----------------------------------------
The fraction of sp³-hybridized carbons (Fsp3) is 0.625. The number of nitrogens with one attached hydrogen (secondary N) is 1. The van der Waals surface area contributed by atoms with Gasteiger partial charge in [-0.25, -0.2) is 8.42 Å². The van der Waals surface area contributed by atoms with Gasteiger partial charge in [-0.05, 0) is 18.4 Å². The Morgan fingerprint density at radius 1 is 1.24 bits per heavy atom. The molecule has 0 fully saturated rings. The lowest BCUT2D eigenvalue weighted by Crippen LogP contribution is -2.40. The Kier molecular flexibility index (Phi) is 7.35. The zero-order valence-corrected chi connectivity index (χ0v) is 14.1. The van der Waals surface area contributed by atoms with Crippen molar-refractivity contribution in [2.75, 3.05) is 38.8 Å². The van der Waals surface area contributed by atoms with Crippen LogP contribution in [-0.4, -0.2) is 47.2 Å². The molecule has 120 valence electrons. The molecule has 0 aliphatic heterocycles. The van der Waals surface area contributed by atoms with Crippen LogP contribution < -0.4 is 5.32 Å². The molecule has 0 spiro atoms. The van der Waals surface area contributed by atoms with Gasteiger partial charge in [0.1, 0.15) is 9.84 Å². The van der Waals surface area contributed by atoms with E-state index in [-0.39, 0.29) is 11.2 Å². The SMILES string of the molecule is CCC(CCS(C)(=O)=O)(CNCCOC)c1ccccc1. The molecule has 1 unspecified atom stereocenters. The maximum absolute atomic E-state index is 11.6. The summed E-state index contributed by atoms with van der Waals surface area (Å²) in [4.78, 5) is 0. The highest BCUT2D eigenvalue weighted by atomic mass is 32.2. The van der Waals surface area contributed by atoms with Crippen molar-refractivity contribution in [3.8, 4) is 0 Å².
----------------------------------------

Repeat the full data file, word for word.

The fraction of sp³-hybridized carbons (Fsp3) is 0.625. The number of nitrogens with one attached hydrogen (secondary N) is 1. The van der Waals surface area contributed by atoms with Gasteiger partial charge in [-0.25, -0.2) is 8.42 Å². The van der Waals surface area contributed by atoms with Gasteiger partial charge in [-0.05, 0) is 18.4 Å². The Morgan fingerprint density at radius 1 is 1.24 bits per heavy atom. The molecule has 0 fully saturated rings. The lowest BCUT2D eigenvalue weighted by Crippen LogP contribution is -2.40. The Kier molecular flexibility index (Phi) is 7.35. The zero-order valence-corrected chi connectivity index (χ0v) is 14.1. The van der Waals surface area contributed by atoms with Crippen molar-refractivity contribution in [2.75, 3.05) is 38.8 Å². The van der Waals surface area contributed by atoms with Crippen LogP contribution in [-0.4, -0.2) is 47.2 Å². The molecule has 120 valence electrons. The molecule has 0 aliphatic heterocycles. The van der Waals surface area contributed by atoms with Crippen LogP contribution < -0.4 is 5.32 Å². The molecule has 0 spiro atoms. The van der Waals surface area contributed by atoms with Gasteiger partial charge in [0.1, 0.15) is 9.84 Å². The van der Waals surface area contributed by atoms with E-state index in [-0.39, 0.29) is 11.2 Å². The SMILES string of the molecule is CCC(CCS(C)(=O)=O)(CNCCOC)c1ccccc1. The molecule has 1 unspecified atom stereocenters. The maximum absolute atomic E-state index is 11.6. The summed E-state index contributed by atoms with van der Waals surface area (Å²) in [4.78, 5) is 0. The highest BCUT2D eigenvalue weighted by atomic mass is 32.2. The van der Waals surface area contributed by atoms with Crippen molar-refractivity contribution in [3.8, 4) is 0 Å².